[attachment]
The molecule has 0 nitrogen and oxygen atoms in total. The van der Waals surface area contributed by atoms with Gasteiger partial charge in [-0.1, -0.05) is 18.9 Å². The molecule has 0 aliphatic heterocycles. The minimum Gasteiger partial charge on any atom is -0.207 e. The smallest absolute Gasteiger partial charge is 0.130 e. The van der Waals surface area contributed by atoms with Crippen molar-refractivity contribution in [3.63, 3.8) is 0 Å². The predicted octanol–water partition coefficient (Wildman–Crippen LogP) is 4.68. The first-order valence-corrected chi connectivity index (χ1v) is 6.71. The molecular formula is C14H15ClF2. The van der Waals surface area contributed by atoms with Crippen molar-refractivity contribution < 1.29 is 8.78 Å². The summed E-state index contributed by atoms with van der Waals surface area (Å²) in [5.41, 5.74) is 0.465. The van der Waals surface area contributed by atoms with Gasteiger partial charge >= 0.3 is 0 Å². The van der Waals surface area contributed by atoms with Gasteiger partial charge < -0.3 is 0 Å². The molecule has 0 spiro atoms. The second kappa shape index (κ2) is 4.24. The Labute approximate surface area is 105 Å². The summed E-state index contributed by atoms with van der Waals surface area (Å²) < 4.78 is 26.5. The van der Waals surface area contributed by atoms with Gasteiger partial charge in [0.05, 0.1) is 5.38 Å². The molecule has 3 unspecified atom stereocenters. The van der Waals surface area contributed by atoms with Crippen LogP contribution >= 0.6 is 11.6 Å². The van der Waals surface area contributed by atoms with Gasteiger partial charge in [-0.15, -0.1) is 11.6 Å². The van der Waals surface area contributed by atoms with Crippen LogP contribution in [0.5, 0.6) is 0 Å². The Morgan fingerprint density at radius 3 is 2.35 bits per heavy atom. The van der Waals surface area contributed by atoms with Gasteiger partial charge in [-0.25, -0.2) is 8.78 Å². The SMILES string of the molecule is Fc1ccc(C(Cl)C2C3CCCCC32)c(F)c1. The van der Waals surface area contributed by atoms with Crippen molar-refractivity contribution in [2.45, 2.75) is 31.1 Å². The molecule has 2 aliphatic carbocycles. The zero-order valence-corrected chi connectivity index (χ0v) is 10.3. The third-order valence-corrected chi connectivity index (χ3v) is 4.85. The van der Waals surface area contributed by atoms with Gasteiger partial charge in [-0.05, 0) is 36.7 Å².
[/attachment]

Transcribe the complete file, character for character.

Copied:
The molecule has 0 nitrogen and oxygen atoms in total. The van der Waals surface area contributed by atoms with Gasteiger partial charge in [-0.1, -0.05) is 18.9 Å². The molecule has 0 aliphatic heterocycles. The minimum Gasteiger partial charge on any atom is -0.207 e. The smallest absolute Gasteiger partial charge is 0.130 e. The van der Waals surface area contributed by atoms with Crippen molar-refractivity contribution in [3.63, 3.8) is 0 Å². The predicted octanol–water partition coefficient (Wildman–Crippen LogP) is 4.68. The first-order valence-corrected chi connectivity index (χ1v) is 6.71. The molecular formula is C14H15ClF2. The van der Waals surface area contributed by atoms with Crippen molar-refractivity contribution < 1.29 is 8.78 Å². The summed E-state index contributed by atoms with van der Waals surface area (Å²) in [5.41, 5.74) is 0.465. The van der Waals surface area contributed by atoms with Gasteiger partial charge >= 0.3 is 0 Å². The van der Waals surface area contributed by atoms with Gasteiger partial charge < -0.3 is 0 Å². The molecule has 0 spiro atoms. The second kappa shape index (κ2) is 4.24. The Labute approximate surface area is 105 Å². The summed E-state index contributed by atoms with van der Waals surface area (Å²) < 4.78 is 26.5. The van der Waals surface area contributed by atoms with Gasteiger partial charge in [0.05, 0.1) is 5.38 Å². The molecule has 3 unspecified atom stereocenters. The van der Waals surface area contributed by atoms with Crippen LogP contribution >= 0.6 is 11.6 Å². The van der Waals surface area contributed by atoms with Gasteiger partial charge in [-0.15, -0.1) is 11.6 Å². The van der Waals surface area contributed by atoms with Crippen LogP contribution in [0.5, 0.6) is 0 Å². The Morgan fingerprint density at radius 3 is 2.35 bits per heavy atom. The van der Waals surface area contributed by atoms with Gasteiger partial charge in [-0.25, -0.2) is 8.78 Å². The SMILES string of the molecule is Fc1ccc(C(Cl)C2C3CCCCC32)c(F)c1. The van der Waals surface area contributed by atoms with Crippen molar-refractivity contribution in [2.45, 2.75) is 31.1 Å². The molecule has 2 aliphatic carbocycles. The zero-order valence-corrected chi connectivity index (χ0v) is 10.3. The third-order valence-corrected chi connectivity index (χ3v) is 4.85. The van der Waals surface area contributed by atoms with Gasteiger partial charge in [-0.05, 0) is 36.7 Å².